The iPhone XS & XS Max Review: Unveiling the Silicon Secretsby Andrei Frumusanu on October 5, 2018 8:00 AM EST
The Apple A12 - First Commercial 7nm Silicon
Over the last few years Apple’s silicon design teams have been at the forefront of both architecture design and adopting bleeding-edge manufacturing processes. The Apple A12 is yet another generational jump for the company, as it’s able to claim to be the first commercially available piece of 7nm silicon.
When talking about process nodes, generally speaking the smaller the figure, the smaller the transistor features are. While the actual name of recent nodes have long lost any meaning in correlation to actual physical sizes, they still represent a jump in density, and thus, the ability for vendors to pack in more transistors in the same die space.
We thank TechInsights for publicly sharing their picture of the Apple A12, and we’ve followed up with posting a quick first analysis reaction to the die shot:
AnandTech modified TechInsights Apple A12 Die Shot
Going over it again here for this article, I’ve put down my own custom labelling and interpretation of the die shot. The new A12 largely follows Apple’s SoC layout structure (90° rotated to most past die shots).
On the right side we see the GPU complex with the four GPU cores and shared logic in the middle. The CPU complex is found at the bottom, with the two Vortex big CPU cores on the centre-left, divided by the big L2 cache, right next to the four small Tempest CPU cores and their own L2 cache.
The four big chunks of SRAM in the middle blocks are part of the system cache – this is a SoC-wide cache layer in between the memory controllers and the internal system interconnect & block memory subsystems. Here Apple uses this block as an energy saving feature: Because memory transactions to DRAM are quite expensive in terms of energy usage, being able to cache things on-chip will save a great amount of power, with the added benefit of possible performance increases due to the locality of the data.
The Apple A12’s system cache has, to date, seen the biggest change since its introduction in the Apple A7. The big change in layout also points out to a large change in the functionality of the block, as now we clearly see a separation of the block into what’s apparent to be four slices. On previous Apple SoCs such as in the A11 or A10, the system cache looked more like a single block of logic, with what appeared to be two slices. A doubling of the slices could possibly point out to a very large change in the memory performance of this block – something I very much believe to be the case following more analysis in the coming pages.
Finally, the last big introduction in the A12 is a major revamp of the neural accelerator IP. Here Apple claims to have moved from a dual-core design found in the A11, to a new 8-core design. Last year’s design was rumoured to be a CEVA IP – although we’ve never have full confirmation on that as Apple doesn’t want it to be known.
During the keynote presentation it’s important to note that Apple never mentioned that this is an in-house design, something the marketing materials was always eager to point out for other IP blocks of the SoCs.
Edit: I've been notified that Apple does have the "Apple-designed" mention on the A12 webpage, meaning this does indeed mean it's an in-house IP.
The A12 being an 8-core design would point out to a 4x increase in performance – but the actual increase is near 8x, increasing from 600GigaOPs in the A11 to 5TeraOPs in the A12. In the die shot we see the 8 MAC engines surrounding a big central cache, with possible shared logic at the top that would be responsible for fixed function and fully connected layer processing.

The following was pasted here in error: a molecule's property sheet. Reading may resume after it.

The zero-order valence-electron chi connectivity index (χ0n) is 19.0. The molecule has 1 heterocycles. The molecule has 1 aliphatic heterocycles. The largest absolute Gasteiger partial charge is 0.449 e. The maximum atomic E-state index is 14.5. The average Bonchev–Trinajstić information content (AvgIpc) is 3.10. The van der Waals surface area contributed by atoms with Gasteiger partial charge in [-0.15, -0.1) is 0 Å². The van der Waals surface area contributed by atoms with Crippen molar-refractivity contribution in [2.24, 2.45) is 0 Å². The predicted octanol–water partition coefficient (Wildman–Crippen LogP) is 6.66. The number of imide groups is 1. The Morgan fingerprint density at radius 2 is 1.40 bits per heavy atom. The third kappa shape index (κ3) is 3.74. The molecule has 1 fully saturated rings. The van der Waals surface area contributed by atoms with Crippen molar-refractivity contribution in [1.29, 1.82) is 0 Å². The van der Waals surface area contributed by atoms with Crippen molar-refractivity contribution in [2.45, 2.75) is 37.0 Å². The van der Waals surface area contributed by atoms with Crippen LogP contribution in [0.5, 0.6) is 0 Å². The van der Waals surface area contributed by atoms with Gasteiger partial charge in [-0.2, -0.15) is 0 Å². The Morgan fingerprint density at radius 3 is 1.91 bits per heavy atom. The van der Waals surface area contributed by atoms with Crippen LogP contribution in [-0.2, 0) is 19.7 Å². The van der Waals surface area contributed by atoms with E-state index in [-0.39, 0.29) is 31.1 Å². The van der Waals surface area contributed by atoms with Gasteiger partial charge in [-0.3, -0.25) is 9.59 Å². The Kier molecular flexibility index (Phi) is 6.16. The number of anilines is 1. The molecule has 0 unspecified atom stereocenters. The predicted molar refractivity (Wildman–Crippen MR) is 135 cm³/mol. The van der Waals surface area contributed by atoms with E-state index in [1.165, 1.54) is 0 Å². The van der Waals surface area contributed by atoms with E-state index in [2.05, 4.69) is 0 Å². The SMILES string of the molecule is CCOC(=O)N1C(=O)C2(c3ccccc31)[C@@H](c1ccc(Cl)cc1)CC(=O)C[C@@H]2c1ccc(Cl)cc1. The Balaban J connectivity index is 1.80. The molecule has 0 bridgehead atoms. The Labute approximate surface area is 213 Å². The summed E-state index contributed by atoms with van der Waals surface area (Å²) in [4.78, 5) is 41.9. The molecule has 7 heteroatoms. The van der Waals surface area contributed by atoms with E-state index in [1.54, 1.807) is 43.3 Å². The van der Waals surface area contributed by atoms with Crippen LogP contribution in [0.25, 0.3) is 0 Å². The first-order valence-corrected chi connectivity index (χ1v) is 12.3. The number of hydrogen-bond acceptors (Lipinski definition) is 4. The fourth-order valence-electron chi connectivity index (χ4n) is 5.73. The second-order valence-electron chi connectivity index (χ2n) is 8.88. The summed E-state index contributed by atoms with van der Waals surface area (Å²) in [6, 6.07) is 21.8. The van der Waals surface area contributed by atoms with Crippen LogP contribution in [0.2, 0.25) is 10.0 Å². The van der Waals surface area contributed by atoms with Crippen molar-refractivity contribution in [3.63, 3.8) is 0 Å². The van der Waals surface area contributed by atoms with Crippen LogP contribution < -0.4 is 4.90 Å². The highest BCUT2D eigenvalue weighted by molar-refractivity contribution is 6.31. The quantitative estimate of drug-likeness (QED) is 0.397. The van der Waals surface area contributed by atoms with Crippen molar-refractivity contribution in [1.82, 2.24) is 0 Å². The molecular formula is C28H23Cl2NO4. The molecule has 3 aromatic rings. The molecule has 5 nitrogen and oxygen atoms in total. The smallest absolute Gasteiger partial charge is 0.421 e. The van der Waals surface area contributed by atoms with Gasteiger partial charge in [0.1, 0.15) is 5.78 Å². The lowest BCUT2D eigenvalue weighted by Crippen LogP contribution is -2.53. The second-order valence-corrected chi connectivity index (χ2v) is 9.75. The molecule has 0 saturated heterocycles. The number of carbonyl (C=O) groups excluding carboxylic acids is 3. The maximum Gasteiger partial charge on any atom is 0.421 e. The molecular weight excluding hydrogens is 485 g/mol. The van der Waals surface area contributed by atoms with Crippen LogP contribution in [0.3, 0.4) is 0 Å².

|Die Block Comparison (mm²)|
|CPU Complex (incl. cores)||11.90||14.48|
Looking over the different block size changes from the A11 to the A12, we see the benefits of TSMC’s newer 7nm manufacturing node. It’s to be noted that nearly all IP blocks have undergone changes, so it’s not really a valid apples-to-apples comparison to determine just how much density has improved with the new manufacturing node. Still, taking a single GPU core as a possible candidate (as we largely see the same structure), we see a 37% decrease in size compared to the A11. It’s quite obvious that the new node has enabled Apple to add an additional GPU core even though in absolute terms, the GPU is still smaller in the A12.
A bigger CPU and a massive cache hierarchy
Moving on to the CPU complex, and in particular the new big CPU core, we now see what is possibly Apple’s biggest change in its CPU layout in several generations. In particular, we see a doubling of the L1 data caches in the new Vortex CPU, increasing from 64KB to 128KB in the new core. In the front-end, we also saw a doubling of the SRAM blocks that I attribute to the L1 instruction caches – which I now believe to have also seen doubling to 128KB. It’s funny that even after several years, we still haven’t really figured out what the A10 had introduced into the front-end block: here we saw a new very large block of cache whose function largely remains unclear.
A big question over the years has been what Apple’s cache hierarchy actually looks like. Looking at the memory latency behaviour at different test depths, we see the different jumps at different test depths. I didn’t annotate the latency values as we’ll revisit them later in a non-logarithmic version of this graph.
On the big core side, we clearly see the L1$ jump from 64KB to 128KB, and I think there’s no doubt about the increases here. Moving into the L2 cache however, we’re seeing some odd behaviour in terms of the latency. It’s clear that around the 3MB range that there’s an increasing jump in latency, up until around 6MB. It’s to be noted that this behaviour of a slower second 3MB only happens when accessing in a fully random patterns, in smaller access windows the latency is flat up until 6MB.